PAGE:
Still, there are instances in which a director has unwittingly failed to meet one of these duties completely, and they are blindsided with an attempt to go after their personal assets. Rather than leave anything up to chance, a director should make a habit of consulting a service like The Insolvency Experts so they can enjoy peace of mind that they’re performing their jobs satisfactorily.

A director that operates with integrity shouldn’t have a hard time avoiding the potential personal burden of insolvency, but it’s impossible to be too careful in these situations. Rather than leave anything up to chance, contact us to ensure compliance, and thus ensure the protection of personal assets.

If you need help, call The Insolvency Experts on 1300 767 525

Director Liabilities


Like PAYG, non-payment of GST will attract personal liability for Directors under the Director Penalty Regime in 2 ways:

Unavoidable liability

  • Fail to lodge Business Activity Statements (BAS) and Income Activity Statements (IAS) within 3 months of the due date for lodgement.
  • Lock down Director Penalty Notice will attach Personal Liability to a Director immediately and regardless of the appointment of a liquidator, the liability will be unavoidable.

Avoidable liability

  • Lodge BAS and IAS within 3 months of due date for lodgement but not remit payment
  • Personal Liability for Company tax liability will be avoidable if a Director Penalty Notice is acted on within the 21 day period allowed.

This change to the Law passed both houses of Parliament on 17 February 2020 under the Treasury Laws Amendment (Combating Illegal Phoenix) Bill 2020

Other Significant Changes in the Bill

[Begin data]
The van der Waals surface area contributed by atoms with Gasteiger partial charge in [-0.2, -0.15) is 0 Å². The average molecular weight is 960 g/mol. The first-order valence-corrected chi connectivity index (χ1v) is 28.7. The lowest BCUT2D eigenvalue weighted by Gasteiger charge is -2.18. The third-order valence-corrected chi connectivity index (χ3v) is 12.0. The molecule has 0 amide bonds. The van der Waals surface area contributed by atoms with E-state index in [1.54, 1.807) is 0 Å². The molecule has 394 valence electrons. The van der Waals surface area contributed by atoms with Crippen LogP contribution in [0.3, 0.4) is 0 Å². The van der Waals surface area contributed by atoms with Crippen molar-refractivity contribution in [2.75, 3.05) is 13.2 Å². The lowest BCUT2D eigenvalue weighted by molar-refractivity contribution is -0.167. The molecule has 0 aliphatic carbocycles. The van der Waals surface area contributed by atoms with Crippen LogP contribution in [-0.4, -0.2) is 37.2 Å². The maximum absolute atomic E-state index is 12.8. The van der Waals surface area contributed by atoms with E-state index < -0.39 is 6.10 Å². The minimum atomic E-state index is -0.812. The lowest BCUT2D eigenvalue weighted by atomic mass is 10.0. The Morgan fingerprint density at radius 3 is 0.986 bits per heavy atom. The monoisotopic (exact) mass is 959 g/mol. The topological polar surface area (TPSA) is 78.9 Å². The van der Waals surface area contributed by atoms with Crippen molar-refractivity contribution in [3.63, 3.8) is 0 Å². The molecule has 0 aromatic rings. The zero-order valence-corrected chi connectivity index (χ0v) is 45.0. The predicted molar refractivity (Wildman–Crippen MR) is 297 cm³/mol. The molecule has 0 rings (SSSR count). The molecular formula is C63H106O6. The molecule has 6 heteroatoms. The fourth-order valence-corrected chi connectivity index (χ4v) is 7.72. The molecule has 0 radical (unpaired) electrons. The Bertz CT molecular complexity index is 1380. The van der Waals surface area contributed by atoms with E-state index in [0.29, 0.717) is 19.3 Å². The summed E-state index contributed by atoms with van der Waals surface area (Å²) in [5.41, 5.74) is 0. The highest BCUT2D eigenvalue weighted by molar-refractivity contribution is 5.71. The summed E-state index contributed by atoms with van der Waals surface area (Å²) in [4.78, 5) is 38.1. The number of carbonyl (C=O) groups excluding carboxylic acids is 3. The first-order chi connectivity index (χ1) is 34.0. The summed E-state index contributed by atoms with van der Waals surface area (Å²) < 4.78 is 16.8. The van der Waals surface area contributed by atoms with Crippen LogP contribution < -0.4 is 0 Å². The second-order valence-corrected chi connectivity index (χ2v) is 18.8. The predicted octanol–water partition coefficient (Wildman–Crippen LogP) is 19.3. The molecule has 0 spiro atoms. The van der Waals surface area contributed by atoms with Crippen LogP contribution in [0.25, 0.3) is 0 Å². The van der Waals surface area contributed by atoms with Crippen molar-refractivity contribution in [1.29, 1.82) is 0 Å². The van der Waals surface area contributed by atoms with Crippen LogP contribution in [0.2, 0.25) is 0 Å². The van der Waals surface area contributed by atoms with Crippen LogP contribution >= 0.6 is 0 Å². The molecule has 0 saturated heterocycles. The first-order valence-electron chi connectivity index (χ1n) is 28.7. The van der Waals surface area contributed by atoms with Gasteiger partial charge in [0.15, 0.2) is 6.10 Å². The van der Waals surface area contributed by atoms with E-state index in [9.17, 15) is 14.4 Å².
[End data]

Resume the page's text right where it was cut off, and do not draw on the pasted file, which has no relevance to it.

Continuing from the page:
1. Introduction of the Creditor-Defeating Disposition s588FBDB (the Phoenixing Provisions)

  • Enables ASIC, at its discretion, to void phoenix transactions upon request by a Company liquidator, if such a transaction occurred when a company was insolvent and it occurred during the 12 months immediately preceding the date of liquidation.
  • ASIC may then order the return of the property subject of the disposition to the insolvent Company.
  • ASIC may order the person to pay an amount that in ASIC’s opinion, represents some or all of the benefits that person received directly, or indirectly, because of the transaction.
  • In making these types of orders, ASIC must have regard for the conduct of the company and its officers, the circumstances, nature and terms of the disposition, the relationship between the company and the person and any other relevant matter.
  • The Court may set aside the ASIC order if application is made within 60 days of the order issued or if the Court is satisfied the order should not have been made.
  • The new amendments also expand Director and Officers Duties to Prevent Creditor-Defeating Dispositions s.588GAB and also not to procure or encourage such transactions – which appears to be aimed at (un)licensed advisors S588GAC

2. No Backdating of Director Resignations s203AA
Director resignations will take effect

  • If ASIC is notified within 28 days that the person stopped being a director
  • Otherwise, the day written notice is lodged with ASIC.
  • Resignation of a Director has no effect if the Company has no other Directors s203AB. Similarly, if a resolution is passed that leaves a Company without directors, it too is void. S203CA

Do you have any questions about these changes? Feel free to call us on 1300 767 525.